Born in Inverness, Scotland, Ali Smith is one of the most distinctive and innovative voices on the literary scene today. Her novels and short story collections have placed her at the forefront of contemporary British fiction. She has won the Whitbread Award and the Baileys Women's Prize for Fiction as well as being shortlisted multiple times for the Man Booker Prize. Ambiguity is a theme that runs throughout all of Smith’s fiction and is arguably the characteristic that best defines her treatment of character and self.
In Winter, the second novel in Smith’s Seasonal Quartet, life-force matches up to the toughest of the seasons. Her shapeshifting novel casts a warm, wise, merry and uncompromising eye over a post-truth era in a story rooted in history and memory and with a taproot deep in the evergreens of art and love.
In a novel of ferocity, tenderness, anger and generosity of spirit, Sophia Cleves is a Scrooge for our time, a retired businesswoman whose work always took precedence over family. Now holed up in her 15-bedroom house in Cornwall, she is, as her estranged sister, Iris, observes, “an old miserly grump who had nothing in the house for your son and his girlfriend for Christmas except a bag of walnuts and half a jar of glace cherries”.
Although there’s no traditional Christmas miracle in Winter, the entire book is in it own way testament to the miraculous powers of the creative arts: “That’s one of the things stories and books can do, they can make more than one time possible at once,” one of the characters explains. (Hardcover. $30.00. Hamish Hamilton. January)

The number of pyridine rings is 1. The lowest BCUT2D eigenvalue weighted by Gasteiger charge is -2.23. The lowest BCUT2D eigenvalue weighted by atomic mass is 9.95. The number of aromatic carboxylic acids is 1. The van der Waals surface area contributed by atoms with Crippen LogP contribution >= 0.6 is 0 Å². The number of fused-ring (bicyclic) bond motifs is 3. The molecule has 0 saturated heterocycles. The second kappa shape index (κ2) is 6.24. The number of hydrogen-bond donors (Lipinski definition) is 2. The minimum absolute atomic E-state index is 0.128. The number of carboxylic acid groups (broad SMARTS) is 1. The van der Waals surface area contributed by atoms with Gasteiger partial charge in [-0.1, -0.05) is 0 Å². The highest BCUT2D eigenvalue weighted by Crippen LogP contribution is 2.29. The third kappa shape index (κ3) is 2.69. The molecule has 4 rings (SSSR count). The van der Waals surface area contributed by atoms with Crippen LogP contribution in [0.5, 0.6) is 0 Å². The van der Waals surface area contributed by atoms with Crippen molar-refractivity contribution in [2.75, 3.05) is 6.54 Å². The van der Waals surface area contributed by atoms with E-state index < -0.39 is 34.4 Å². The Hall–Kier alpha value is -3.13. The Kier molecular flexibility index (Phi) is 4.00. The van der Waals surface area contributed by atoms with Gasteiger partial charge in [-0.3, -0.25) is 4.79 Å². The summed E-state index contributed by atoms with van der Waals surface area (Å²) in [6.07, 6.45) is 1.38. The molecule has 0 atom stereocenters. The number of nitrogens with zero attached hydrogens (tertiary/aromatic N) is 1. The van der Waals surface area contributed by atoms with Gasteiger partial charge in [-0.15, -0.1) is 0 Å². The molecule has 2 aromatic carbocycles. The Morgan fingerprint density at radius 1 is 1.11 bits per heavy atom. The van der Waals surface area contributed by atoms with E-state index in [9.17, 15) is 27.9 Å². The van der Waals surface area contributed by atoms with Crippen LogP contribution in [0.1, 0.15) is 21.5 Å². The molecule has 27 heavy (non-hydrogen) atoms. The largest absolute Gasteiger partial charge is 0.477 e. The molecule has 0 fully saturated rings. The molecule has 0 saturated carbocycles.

Alan Bradley was born in Toronto. After a long career in television broadcasting, he took early retirement from the University of Saskatchewan to write full-time. He has published many children’s stories and was the recipient of the first Saskatchewan Writers Guild Award for Children’s Literature. The first novel of his Flavia de Luce series, The Sweetness at the Bottom of the Pie, won the 2007 Debut Dagger Award of the Crime Writers Association in the UK; the 2009 Agatha Award for Best First Novel; the 2010 Dilys, awarded by the International Mystery Booksellers Association; the Spotted Owl Award, given by the Friends of Mystery, and the 2010 Arthur Ellis Award, given by the Crime Writers of Canada for Best First Novel.
In Bradley's ninth Flavia de Luce novel, The Grave's a Fine and Private Place, twelve-year-old Flavia is struggling to fill her empty days in the wake of an unthinkable family tragedy. For a needed escape, Dogger, the loyal family servant, suggests a boating trip for Flavia and her two older sisters.